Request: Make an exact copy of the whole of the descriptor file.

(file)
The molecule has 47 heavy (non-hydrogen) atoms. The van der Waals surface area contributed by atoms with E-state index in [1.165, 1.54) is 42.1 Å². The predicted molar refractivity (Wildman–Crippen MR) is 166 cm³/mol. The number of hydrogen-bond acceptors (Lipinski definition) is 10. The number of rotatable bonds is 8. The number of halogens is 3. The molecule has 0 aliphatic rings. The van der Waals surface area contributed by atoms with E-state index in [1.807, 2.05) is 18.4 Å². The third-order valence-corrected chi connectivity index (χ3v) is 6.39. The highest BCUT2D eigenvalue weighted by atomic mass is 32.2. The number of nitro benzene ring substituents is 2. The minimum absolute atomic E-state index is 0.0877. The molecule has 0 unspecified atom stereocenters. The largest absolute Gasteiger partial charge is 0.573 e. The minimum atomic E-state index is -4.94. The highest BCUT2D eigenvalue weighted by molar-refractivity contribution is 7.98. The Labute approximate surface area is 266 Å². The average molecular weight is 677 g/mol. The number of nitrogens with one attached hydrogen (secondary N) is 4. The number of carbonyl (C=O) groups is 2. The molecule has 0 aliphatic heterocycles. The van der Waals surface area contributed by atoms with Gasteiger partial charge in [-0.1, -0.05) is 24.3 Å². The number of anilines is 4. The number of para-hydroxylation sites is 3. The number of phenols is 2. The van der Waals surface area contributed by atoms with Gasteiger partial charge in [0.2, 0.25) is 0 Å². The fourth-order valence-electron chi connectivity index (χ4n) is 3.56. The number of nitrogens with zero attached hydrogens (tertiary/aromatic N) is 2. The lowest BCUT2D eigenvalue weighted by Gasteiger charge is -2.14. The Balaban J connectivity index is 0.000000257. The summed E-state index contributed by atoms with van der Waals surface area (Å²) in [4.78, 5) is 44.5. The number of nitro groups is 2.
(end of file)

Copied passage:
The molecule has 47 heavy (non-hydrogen) atoms. The van der Waals surface area contributed by atoms with E-state index in [1.165, 1.54) is 42.1 Å². The predicted molar refractivity (Wildman–Crippen MR) is 166 cm³/mol. The number of hydrogen-bond acceptors (Lipinski definition) is 10. The number of rotatable bonds is 8. The number of halogens is 3. The molecule has 0 aliphatic rings. The van der Waals surface area contributed by atoms with E-state index in [1.807, 2.05) is 18.4 Å². The third-order valence-corrected chi connectivity index (χ3v) is 6.39. The highest BCUT2D eigenvalue weighted by atomic mass is 32.2. The number of nitro benzene ring substituents is 2. The minimum absolute atomic E-state index is 0.0877. The molecule has 0 unspecified atom stereocenters. The largest absolute Gasteiger partial charge is 0.573 e. The minimum atomic E-state index is -4.94. The highest BCUT2D eigenvalue weighted by molar-refractivity contribution is 7.98. The Labute approximate surface area is 266 Å². The average molecular weight is 677 g/mol. The number of nitrogens with one attached hydrogen (secondary N) is 4. The number of carbonyl (C=O) groups is 2. The molecule has 0 aliphatic heterocycles. The van der Waals surface area contributed by atoms with Gasteiger partial charge in [-0.1, -0.05) is 24.3 Å². The number of anilines is 4. The number of para-hydroxylation sites is 3. The number of phenols is 2. The van der Waals surface area contributed by atoms with Gasteiger partial charge in [0.2, 0.25) is 0 Å². The fourth-order valence-electron chi connectivity index (χ4n) is 3.56. The number of nitrogens with zero attached hydrogens (tertiary/aromatic N) is 2. The lowest BCUT2D eigenvalue weighted by Gasteiger charge is -2.14. The Balaban J connectivity index is 0.000000257. The summed E-state index contributed by atoms with van der Waals surface area (Å²) in [4.78, 5) is 44.5. The number of nitro groups is 2.